FF FF FF FF FF FF FF 01 FF FF FF FF FF FF FF FF 01 FF
77 00 00 00 00 95 FF FF FF 69 40 00 00 00 95 FF FF FF

//CMD58 read OCR
FF FF FF FF FF FF FF 00 80 FF 80 00 FF
7A 00 00 00 00 95 FF FF FF FF FF FF FF

//CMD16 to set block length
FF FF FF FF FF FF FF 00 FF
50 00 00 02 00 95 FF FF FF

After this is the read function shown above
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    \$\begingroup\$ Nice screenshots. What model scope is it? \$\endgroup\$ – tcrosley Apr 15 '14 at 18:25
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    \$\begingroup\$ Just tested a 2GB card lying around: There are a lot of zero bytes in the first sector. Check the last two for 0x55 0xAA. \$\endgroup\$ – Turbo J Apr 15 '14 at 19:22
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    \$\begingroup\$ The read exchange looks fine to me. Since it is reading all zeros (and you have checked it is actually incorrect), perhaps you should scratch the assumption that everything before it is correct, and post it as well. \$\endgroup\$ – apalopohapa Apr 15 '14 at 19:45
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    \$\begingroup\$ Can you post the relevant parts of the schematic? Are you powering the SD card with 2V7..3V6 ? \$\endgroup\$ – apalopohapa Apr 16 '14 at 1:09
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    \$\begingroup\$ The registers in the SD card can be more tolerant to voltage drops than actual memory access, so this could be a power issue, perhaps you can check with your scope that the voltage supply to the card stays within 2.7 to 3.6 V the whole time. \$\endgroup\$ – apalopohapa Apr 16 '14 at 1:17
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Posting this answer as an excerpt of the comments, since the issue seems to have been resolved.

The registers in the SD card can be more tolerant to voltage drops than actual memory access, so this could be a power issue, perhaps you can check with your scope that the voltage supply to the card stays within 2.7 to 3.6 V the whole time. – apalopohapa

@apalopohapa Success, Looking at the input voltage, it was fine up until the ACMD41 init, then dropped down to 2. My boss pointed out a diode on a different page of the schematic that should have been tied low. Now I am reading everything correctly, and can continue. I'm just frustrated because time and time again I've had to tell myself to check power when having problems, and I can't just assume it's not an issue because it works half the time. I appreciate all your guys' help. – farraman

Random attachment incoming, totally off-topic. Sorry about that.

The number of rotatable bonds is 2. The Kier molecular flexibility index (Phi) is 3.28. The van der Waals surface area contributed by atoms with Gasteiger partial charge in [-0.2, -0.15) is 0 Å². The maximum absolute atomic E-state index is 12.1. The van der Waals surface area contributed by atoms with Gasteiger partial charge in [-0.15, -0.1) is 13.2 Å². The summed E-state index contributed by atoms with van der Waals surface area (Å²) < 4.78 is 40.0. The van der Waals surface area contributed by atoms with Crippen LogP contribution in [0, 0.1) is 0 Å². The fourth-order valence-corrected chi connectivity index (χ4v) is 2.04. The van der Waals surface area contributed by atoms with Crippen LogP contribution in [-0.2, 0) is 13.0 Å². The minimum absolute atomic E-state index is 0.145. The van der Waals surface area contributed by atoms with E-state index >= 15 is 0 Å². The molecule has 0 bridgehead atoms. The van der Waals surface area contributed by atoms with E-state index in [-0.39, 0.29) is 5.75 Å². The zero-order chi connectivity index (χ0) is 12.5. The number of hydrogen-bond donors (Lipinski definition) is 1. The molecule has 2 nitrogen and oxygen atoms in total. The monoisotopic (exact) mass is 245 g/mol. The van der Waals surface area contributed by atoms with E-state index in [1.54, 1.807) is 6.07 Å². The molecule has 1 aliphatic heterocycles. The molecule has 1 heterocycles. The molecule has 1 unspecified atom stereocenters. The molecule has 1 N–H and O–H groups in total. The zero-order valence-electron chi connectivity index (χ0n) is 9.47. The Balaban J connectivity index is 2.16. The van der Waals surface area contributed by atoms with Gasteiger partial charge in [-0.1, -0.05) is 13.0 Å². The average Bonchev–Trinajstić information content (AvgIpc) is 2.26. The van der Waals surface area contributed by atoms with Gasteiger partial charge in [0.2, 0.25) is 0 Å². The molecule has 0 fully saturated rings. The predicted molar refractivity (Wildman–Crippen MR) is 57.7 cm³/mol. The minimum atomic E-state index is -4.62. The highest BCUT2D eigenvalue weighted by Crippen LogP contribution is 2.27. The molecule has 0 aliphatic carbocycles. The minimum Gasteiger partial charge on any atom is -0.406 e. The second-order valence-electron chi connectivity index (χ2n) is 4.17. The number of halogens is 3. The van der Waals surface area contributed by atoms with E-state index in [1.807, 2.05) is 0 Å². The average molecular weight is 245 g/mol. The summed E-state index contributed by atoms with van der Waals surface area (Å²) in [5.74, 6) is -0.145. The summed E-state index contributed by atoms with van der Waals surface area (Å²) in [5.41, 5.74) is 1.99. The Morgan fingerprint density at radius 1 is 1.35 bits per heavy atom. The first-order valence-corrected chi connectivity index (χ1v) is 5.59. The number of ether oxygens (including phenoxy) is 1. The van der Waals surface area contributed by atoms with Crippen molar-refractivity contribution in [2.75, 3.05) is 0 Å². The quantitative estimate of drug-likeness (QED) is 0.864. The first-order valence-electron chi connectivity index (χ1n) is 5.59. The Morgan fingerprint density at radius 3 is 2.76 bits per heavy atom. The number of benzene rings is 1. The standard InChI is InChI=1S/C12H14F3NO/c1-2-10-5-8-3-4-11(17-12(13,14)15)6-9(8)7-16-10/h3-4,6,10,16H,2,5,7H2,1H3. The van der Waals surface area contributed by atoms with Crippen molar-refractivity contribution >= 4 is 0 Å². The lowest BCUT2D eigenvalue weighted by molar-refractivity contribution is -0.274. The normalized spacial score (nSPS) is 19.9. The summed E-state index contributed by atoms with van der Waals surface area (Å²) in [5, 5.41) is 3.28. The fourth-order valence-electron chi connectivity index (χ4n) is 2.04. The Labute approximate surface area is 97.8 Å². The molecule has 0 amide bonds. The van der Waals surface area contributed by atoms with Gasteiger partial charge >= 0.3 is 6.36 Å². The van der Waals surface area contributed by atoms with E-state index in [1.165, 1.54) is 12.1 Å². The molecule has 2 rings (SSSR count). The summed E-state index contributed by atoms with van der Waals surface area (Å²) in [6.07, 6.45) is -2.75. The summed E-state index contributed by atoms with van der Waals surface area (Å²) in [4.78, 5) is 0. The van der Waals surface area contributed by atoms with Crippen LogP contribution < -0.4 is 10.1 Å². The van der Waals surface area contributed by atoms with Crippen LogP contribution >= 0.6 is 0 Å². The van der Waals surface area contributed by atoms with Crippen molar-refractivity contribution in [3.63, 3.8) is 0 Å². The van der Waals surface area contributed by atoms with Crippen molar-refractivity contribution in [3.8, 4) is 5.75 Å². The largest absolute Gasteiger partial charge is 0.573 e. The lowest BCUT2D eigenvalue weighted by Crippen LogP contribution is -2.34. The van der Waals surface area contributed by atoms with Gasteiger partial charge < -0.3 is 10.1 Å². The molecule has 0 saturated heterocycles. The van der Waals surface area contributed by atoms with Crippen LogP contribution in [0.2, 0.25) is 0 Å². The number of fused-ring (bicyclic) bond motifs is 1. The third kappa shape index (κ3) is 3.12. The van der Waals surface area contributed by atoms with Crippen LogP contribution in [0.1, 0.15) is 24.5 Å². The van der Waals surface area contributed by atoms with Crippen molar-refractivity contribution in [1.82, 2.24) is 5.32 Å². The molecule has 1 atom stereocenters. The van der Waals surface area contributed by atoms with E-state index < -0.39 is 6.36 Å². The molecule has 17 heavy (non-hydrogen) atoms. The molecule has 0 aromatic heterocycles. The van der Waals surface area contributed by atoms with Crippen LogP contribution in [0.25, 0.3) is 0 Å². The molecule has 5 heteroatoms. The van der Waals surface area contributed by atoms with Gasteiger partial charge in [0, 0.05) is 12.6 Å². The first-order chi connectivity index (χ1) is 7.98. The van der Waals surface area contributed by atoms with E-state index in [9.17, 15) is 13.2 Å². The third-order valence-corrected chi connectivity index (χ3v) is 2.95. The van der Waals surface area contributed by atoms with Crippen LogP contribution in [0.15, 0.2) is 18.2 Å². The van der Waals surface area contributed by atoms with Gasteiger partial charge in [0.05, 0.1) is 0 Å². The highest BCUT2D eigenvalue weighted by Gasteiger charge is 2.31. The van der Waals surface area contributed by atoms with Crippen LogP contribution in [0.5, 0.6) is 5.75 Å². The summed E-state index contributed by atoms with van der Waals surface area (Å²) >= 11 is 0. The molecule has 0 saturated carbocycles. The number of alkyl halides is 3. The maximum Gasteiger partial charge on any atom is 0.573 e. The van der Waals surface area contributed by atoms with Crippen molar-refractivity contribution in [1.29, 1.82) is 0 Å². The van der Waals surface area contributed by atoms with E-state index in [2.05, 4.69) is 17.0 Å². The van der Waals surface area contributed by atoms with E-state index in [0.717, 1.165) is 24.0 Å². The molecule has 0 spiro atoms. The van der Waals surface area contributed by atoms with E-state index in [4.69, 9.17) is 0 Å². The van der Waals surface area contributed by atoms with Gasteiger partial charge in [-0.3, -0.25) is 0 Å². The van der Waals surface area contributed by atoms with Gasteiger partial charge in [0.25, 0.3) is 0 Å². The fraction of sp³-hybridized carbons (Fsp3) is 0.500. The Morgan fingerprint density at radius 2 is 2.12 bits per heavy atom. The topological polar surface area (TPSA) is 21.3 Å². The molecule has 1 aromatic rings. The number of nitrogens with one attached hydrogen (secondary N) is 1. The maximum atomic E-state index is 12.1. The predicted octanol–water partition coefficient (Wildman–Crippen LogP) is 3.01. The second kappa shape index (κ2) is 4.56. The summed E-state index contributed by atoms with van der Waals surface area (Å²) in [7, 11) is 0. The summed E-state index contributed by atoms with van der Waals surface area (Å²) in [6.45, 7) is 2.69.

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The blue "4" line looks like an "automatic" CS signal generated by the SPI peripherial. This will not work reliably with the SD card, as these require the CS line to be low (=selected) during the entire read command sequence.

But the automatic CS will turn high in case something like an interrupt delays the re-filling of the SPI output register with a new value - causing the card to abort the command.

Operating the CS line manually using a GPIO port avoids this problem.

Edit: Your "first sector" is the first sector of the first partition, not the first sector of the "disc" (or card in this case). Reading the first sector of the card (the partition table) will require admin privileges - and you cannot use the drive letter. You must use the pyhsical device name. Disk investigator does not seem to be capable of this.

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    \$\begingroup\$ As I just commented above, and in the content edit, this has proven no significance in the read command, but I have taken your advice and removed the spikes by asserting the CS manually. Will change the screenshots soon. \$\endgroup\$ – farraman Apr 15 '14 at 18:33